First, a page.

Friday, 24 September 2010

General Synod elections

Voting for the Church of England General Synod has started. Voting closes on or about Friday 8 October. The exact date varies from diocese to diocese, so if you are a voter who leaves things to the last minute be sure to check the closing date in your diocese.

All candidates are entitled to have an election address sent to each elector at the diocese’s expense. Some of these addresses are available online, and the General Synod Blog has published this list: Online Election General Synod Addresses/Statements. If you know of any more do add it as a comment to that list.

I have prepared a list showing the number of candidates in each constituency, where I know them, and in due course I will publish the names of successful candidates.
Candidates for the 2010 Election
General Synod List of members
If you have any updates and/or corrections to either of these lists please send them to the email address given at the head of each list.

Posted by Peter Owen on Friday, 24 September 2010 at 10:20am BST | TrackBack
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Categorised as: Church of England | General Synod
Comments

This next General Synod could be an agency of real Reform within the Church of England, OR, it could seal the fate of collegial relationships with TEC, the Anglican Church of Canada, and all other progressive Anglican Churches throughout the Communion. For C. of E. Diocese to allow a new G.S. to be stacked with conservatives could put the Communion back thirty years at least.

Posted by: Father Ron Smith on Saturday, 25 September 2010 at 1:19am BST

Fr. Ron, it's not for the dioceses to "allow" a new General Synod to be stacked with conservatives. The Houses of Clergy and Laity of the Diocesan Synods are not the electorate. The electorate are the members of the respective houses of the *Deanery* Synods and the election procedure is by Single Transferable Vote. This actually makes it quite difficult to "stack" the General Synod with any grouping, TBTG.

As an aside, I do feel sorry for lay electors in London who have 52 candidate to decide among for ten places. At least I only have to decide between ten candidates for the three places available to my diocese.

Posted by: RPNewark on Sunday, 26 September 2010 at 1:46pm BST

Thanks, RPNewark for your information. the idea of Deanery Synods does seem to provide just one more opportunity for jerrymandering.

Posted by: Father Ron Smith on Monday, 27 September 2010 at 9:38am BST

Well, actually not so, Fr Ron, as in most, if not all, dioceses, the elections to general synod are held as a diocesan-wide event. All the members of each of the deanery synods vote in the same pool, for the entire diocesan-wide slate of candidates. Thus in St Albans this time, there are 15 candidates for 6 places in the House of Laity. All the DS lay members across the diocese have the same ballot paper.

And, as noted, the election is by STV, so the voters have to rank all the candidates in order, 1,2,3... 15.

The real problem is that in their written election addresses which are sent to every elector at diocesan expense, some candidates are disingenuous (or worse) in what they say about their position on key issues.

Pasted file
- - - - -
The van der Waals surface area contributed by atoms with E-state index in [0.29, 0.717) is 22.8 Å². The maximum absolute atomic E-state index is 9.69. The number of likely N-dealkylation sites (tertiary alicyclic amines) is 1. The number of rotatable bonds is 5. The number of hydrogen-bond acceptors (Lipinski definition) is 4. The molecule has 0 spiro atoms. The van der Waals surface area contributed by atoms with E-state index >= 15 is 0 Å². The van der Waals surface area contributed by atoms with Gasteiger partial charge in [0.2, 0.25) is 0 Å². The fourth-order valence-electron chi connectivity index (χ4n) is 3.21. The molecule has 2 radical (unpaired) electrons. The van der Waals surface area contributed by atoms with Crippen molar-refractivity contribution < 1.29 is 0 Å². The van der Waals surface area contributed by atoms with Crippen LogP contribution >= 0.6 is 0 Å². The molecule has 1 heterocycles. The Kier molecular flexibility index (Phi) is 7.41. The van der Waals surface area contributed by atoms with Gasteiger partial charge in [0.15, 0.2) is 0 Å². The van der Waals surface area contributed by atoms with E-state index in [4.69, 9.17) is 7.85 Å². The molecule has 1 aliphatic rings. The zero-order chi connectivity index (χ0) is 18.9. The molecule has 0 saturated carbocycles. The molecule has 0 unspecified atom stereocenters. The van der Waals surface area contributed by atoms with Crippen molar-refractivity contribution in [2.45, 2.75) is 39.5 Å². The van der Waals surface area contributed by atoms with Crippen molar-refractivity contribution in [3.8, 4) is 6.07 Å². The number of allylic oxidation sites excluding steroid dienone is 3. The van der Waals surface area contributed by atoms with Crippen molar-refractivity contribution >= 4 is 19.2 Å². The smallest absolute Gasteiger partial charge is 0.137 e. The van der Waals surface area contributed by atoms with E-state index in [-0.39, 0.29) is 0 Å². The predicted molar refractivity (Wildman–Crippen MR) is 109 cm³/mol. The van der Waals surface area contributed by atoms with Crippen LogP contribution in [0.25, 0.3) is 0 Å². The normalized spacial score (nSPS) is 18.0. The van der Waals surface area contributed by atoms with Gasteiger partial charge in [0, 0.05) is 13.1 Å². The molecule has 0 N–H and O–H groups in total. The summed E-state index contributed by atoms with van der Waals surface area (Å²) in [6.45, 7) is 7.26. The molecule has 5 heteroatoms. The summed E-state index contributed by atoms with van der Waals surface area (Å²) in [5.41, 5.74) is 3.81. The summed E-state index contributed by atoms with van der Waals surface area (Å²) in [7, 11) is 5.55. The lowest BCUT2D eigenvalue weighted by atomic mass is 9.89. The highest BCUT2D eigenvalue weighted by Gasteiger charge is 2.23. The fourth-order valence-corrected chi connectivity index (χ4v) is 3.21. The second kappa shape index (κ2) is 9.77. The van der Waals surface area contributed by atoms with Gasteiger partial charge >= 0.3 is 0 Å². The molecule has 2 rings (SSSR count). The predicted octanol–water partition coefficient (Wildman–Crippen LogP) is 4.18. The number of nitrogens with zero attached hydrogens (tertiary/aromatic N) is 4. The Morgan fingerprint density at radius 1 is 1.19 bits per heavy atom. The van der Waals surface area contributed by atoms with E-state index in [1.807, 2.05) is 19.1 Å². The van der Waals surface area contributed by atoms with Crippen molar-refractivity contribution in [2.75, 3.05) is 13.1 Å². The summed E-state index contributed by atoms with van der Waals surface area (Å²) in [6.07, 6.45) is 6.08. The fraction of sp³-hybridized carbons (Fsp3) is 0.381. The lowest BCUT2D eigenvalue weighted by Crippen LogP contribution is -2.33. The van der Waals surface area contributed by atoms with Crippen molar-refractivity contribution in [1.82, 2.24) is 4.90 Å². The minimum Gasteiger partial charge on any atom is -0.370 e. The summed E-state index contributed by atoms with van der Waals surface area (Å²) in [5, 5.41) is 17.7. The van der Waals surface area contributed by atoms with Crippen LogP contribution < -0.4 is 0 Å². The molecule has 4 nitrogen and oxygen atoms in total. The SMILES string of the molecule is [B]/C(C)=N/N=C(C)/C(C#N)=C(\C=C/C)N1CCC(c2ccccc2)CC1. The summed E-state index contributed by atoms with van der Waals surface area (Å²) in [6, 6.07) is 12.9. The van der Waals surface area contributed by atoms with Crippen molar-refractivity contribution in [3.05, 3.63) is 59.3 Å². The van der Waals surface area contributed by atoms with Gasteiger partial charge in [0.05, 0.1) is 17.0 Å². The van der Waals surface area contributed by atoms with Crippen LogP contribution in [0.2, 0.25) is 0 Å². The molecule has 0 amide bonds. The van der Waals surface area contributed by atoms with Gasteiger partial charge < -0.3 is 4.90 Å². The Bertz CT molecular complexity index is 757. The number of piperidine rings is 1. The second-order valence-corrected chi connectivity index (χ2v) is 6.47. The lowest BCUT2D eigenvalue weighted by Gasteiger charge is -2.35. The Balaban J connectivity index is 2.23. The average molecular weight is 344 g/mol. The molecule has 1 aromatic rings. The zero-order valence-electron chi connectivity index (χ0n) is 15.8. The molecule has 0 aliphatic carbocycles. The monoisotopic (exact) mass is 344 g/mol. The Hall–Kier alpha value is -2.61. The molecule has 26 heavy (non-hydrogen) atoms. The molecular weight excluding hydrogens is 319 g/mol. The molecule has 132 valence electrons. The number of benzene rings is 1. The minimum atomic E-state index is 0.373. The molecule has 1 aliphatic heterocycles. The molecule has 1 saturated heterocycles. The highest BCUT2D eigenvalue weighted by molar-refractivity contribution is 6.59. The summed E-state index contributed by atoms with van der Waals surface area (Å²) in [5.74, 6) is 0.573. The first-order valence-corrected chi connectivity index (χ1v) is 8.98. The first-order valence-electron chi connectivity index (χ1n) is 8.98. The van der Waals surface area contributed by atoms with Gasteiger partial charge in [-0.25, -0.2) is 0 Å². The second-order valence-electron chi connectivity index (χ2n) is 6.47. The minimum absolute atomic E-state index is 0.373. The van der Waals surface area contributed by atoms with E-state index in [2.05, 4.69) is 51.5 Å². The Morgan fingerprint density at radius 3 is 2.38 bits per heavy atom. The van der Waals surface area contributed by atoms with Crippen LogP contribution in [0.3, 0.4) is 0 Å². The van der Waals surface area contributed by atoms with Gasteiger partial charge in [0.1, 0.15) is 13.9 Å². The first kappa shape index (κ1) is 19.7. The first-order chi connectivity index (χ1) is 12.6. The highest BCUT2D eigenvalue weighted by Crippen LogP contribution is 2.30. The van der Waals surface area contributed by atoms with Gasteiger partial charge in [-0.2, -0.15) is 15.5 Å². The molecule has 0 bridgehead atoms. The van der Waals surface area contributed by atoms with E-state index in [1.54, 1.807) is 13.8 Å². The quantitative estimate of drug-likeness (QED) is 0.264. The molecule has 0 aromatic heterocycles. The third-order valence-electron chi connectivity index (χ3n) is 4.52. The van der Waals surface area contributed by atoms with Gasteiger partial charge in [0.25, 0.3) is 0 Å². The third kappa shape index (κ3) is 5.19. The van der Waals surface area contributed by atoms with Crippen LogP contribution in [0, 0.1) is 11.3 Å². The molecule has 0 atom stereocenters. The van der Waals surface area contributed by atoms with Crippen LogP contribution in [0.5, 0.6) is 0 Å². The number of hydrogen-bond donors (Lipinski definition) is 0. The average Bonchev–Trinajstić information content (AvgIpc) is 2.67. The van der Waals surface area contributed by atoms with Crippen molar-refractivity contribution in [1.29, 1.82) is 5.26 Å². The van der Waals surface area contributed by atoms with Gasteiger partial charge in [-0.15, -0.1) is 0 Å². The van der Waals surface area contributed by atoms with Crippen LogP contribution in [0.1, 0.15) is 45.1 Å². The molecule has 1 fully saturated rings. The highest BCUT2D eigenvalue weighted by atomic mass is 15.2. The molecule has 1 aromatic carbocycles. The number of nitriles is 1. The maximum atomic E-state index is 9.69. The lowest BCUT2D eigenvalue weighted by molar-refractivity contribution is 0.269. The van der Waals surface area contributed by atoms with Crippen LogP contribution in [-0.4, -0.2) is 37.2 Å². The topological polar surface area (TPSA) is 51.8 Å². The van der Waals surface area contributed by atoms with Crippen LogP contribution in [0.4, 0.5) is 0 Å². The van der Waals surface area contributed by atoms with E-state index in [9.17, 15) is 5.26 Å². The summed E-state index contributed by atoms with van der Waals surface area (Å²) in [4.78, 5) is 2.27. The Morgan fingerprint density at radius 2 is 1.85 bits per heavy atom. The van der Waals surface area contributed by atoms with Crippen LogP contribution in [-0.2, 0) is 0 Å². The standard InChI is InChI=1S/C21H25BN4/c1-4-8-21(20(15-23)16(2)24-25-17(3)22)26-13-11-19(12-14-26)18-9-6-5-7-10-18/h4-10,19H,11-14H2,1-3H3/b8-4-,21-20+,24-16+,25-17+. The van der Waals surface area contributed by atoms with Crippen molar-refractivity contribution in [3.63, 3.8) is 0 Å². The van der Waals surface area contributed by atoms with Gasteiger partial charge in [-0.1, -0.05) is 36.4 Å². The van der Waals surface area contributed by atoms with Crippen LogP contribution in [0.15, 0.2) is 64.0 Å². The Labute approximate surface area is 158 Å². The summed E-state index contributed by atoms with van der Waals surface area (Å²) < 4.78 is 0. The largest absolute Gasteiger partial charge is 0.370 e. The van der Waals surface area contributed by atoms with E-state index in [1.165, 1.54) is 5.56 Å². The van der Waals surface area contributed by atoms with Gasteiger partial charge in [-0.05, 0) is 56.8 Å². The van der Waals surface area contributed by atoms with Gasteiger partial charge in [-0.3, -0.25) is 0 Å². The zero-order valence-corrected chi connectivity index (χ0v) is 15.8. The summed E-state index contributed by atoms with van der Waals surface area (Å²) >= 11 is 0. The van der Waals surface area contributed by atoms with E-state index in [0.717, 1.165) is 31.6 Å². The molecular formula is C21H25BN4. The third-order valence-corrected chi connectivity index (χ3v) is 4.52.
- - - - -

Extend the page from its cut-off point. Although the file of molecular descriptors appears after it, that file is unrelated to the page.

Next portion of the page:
Hustings are held, at which candidates can be asked sharply worded questions, but hardly any electors attend these meetings. At the St Albans Laity hustings, I did indeed ask a very specific question of all the candidates about their position on women bishops. Several of them then replied in more candid terms than what they had previously written. As a result I altered my voting intentions.

Posted by: Simon Sarmiento on Monday, 27 September 2010 at 2:11pm BST

The fundamental problem with the elections to General Synod is that the electorate, for the house of laity, are the elected members of the Deanery Synods. We all know the definition of a a Deanery Synod meeting to be "a group of people waiting to go home". It is an "electoral college" in which the members from a particular parish may or may not represent the variety of opinion of people on the electoral roll of their parish. Indeed, in my 20 years of experience in these matters, it is precisely the more politically motivated who stand for election. Every parish maintains an electoral roll - I see no reason why we could not have elections using the entire membership of those rolls.

Posted by: Christopher Smith on Monday, 27 September 2010 at 6:17pm BST

Simon, what is the percentage of the electorate who actually vote? When I was in a parish I always did , and urged my deanery synod reps to vote...but I have been told a suprising number of electors dont actually bother to vote. I find that extraordinary. Do we know if it is true?

Posted by: Perry Butler on Thursday, 30 September 2010 at 1:13pm BST

Perry

We published an analysis of the voting turnout in 2005. You can find it here:

http://www.thinkinganglicans.org.uk/archives/001387.html

Posted by: Peter Owen on Thursday, 30 September 2010 at 2:17pm BST

Thanks Peter...but how depressing. I would have hoped for percentage figures in the 90%..after all how long does it take to vote! the H of Laity figures are appalling..yet the women Bishops legislation may well be scuppered in the H of Laity!

Posted by: Perry Butler on Monday, 4 October 2010 at 1:25pm BST
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